Kaye has always felt a connection to this borough, has always known, on some level, that she would end up here. “I remember at my ten year high school reunion, someone heard that I’d moved to Brooklyn and they said ‘that makes sense, you were a Brooklynite all along,’ and I felt like that was the greatest compliment.” When I asked if her husband feels the same way she smiled and said, “He grew up on Staten Island, but he, as well, his destiny is here.”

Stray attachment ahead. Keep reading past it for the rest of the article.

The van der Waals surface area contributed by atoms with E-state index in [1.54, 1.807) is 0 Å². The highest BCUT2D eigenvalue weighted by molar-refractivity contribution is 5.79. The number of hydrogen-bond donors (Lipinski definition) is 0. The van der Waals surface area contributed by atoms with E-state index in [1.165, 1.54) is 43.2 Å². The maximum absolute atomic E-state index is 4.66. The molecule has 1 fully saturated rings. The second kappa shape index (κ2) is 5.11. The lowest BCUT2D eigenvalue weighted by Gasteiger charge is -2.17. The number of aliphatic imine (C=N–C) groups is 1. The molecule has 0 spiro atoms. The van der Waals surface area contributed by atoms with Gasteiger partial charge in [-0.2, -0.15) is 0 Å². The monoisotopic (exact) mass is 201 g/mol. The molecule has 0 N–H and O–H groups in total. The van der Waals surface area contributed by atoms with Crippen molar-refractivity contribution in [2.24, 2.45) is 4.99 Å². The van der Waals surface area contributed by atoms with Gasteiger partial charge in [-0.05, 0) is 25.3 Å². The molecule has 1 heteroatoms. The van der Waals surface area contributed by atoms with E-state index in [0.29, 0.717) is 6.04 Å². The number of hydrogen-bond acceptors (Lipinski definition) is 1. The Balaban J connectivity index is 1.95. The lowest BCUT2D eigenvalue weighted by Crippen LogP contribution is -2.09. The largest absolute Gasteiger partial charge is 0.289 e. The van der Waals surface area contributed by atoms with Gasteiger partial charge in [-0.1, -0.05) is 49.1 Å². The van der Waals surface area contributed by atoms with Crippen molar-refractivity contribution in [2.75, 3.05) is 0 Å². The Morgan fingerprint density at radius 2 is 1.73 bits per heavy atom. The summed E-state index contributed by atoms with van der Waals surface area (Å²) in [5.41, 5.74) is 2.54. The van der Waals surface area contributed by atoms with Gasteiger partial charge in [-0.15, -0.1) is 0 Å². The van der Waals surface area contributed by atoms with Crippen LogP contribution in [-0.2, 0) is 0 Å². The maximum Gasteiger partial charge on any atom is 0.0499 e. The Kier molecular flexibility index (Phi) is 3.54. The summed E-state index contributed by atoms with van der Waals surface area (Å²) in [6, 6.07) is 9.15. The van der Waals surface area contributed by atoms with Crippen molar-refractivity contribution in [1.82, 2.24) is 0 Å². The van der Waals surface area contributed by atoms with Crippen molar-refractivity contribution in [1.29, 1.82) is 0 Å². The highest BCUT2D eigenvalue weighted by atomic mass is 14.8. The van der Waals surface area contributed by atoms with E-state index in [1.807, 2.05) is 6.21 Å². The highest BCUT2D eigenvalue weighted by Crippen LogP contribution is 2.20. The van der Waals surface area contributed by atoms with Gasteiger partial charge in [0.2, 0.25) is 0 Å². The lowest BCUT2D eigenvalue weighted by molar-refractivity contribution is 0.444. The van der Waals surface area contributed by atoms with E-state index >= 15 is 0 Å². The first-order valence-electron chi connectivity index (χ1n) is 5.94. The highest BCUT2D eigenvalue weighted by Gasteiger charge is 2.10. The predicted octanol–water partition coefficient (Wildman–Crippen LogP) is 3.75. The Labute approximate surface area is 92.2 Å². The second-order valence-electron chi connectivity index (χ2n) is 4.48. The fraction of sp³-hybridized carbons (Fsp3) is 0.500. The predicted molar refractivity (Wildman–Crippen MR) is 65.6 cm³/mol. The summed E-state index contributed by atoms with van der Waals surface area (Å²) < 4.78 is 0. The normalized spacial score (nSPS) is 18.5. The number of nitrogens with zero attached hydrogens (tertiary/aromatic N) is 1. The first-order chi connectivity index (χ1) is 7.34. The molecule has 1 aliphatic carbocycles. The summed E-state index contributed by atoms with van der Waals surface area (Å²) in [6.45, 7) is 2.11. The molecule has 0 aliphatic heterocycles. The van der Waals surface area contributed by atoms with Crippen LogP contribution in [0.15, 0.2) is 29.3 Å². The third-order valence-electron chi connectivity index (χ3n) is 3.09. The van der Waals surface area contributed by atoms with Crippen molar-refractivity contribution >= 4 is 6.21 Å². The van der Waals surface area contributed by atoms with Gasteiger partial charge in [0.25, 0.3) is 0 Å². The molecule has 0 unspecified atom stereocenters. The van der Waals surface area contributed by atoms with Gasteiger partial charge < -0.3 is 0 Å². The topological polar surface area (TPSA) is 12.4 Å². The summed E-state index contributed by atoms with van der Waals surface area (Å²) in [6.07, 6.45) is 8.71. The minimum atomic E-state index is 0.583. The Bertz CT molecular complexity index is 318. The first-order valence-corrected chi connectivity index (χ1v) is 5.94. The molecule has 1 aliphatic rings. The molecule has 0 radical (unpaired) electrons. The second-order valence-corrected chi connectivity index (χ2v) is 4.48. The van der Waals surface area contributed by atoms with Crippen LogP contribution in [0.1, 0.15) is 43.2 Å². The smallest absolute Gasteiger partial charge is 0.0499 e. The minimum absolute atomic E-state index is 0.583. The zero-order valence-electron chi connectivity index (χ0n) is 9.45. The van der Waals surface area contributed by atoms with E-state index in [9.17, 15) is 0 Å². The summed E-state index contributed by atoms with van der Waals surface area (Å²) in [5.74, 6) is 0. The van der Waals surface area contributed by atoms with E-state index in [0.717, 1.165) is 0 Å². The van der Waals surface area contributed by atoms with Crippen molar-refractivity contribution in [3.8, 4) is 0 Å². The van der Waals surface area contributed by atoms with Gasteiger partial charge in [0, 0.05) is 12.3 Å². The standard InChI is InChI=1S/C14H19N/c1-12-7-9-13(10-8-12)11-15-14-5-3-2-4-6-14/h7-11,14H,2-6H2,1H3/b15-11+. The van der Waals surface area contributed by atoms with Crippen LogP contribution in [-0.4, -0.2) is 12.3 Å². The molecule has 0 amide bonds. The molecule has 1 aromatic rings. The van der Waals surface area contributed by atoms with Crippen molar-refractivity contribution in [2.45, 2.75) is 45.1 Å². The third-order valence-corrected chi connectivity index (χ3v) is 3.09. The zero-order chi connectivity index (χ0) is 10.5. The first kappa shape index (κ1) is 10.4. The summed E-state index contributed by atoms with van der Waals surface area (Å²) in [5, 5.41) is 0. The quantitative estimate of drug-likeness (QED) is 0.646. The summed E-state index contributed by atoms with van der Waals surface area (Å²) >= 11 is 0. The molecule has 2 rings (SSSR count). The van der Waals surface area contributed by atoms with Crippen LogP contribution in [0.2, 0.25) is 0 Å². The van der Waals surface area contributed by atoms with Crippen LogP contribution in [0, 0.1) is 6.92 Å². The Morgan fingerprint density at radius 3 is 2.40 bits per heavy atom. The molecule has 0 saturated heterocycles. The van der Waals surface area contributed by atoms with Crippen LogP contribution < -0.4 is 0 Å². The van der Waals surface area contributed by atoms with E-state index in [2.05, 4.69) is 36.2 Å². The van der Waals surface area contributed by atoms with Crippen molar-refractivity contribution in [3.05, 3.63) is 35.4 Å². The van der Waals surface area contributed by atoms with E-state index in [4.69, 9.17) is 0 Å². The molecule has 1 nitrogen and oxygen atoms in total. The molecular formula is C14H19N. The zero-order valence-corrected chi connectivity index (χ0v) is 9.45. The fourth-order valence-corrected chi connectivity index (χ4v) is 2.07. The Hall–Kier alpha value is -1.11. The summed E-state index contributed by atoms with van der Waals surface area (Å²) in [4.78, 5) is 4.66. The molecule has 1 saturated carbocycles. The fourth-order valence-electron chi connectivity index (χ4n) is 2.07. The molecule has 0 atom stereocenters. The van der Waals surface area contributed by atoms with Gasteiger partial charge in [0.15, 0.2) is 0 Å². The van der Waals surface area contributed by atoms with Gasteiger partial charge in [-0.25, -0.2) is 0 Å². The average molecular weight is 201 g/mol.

For the past five years, here has meant Bed-Stuy, in an apartment on Howard Avenue with her husband and their daughter, just shy of six years old. The playgroup will be run out of their home and backyard, with a focus on child-led, process-based activities for kids ages 3-6. As a seasoned early childhood educator, she wants to create a space where kids can explore different artistic materials through play, creative activities, and guided projects. “It’s messy,” her eyes twinkled, “[it’s] super hands-on and there’s basically no right or wrong way to do an art project.” In other words, it’s about the learning process, not the end product. “If you walk into a classroom and you see a bulletin board with 20 identical bunny rabbits, one can assume that the art was not the creation of the children, but rather an exercise in following directions,” she explained, “So when I use the term process-based, it’s the opposite of product-based art. It means that children have a variety of materials to choose from and they get to […] use them in any way they wish. I’m a guide, and I can teach them how to use those materials, but it’s not my job to teach them what to do with the materials.”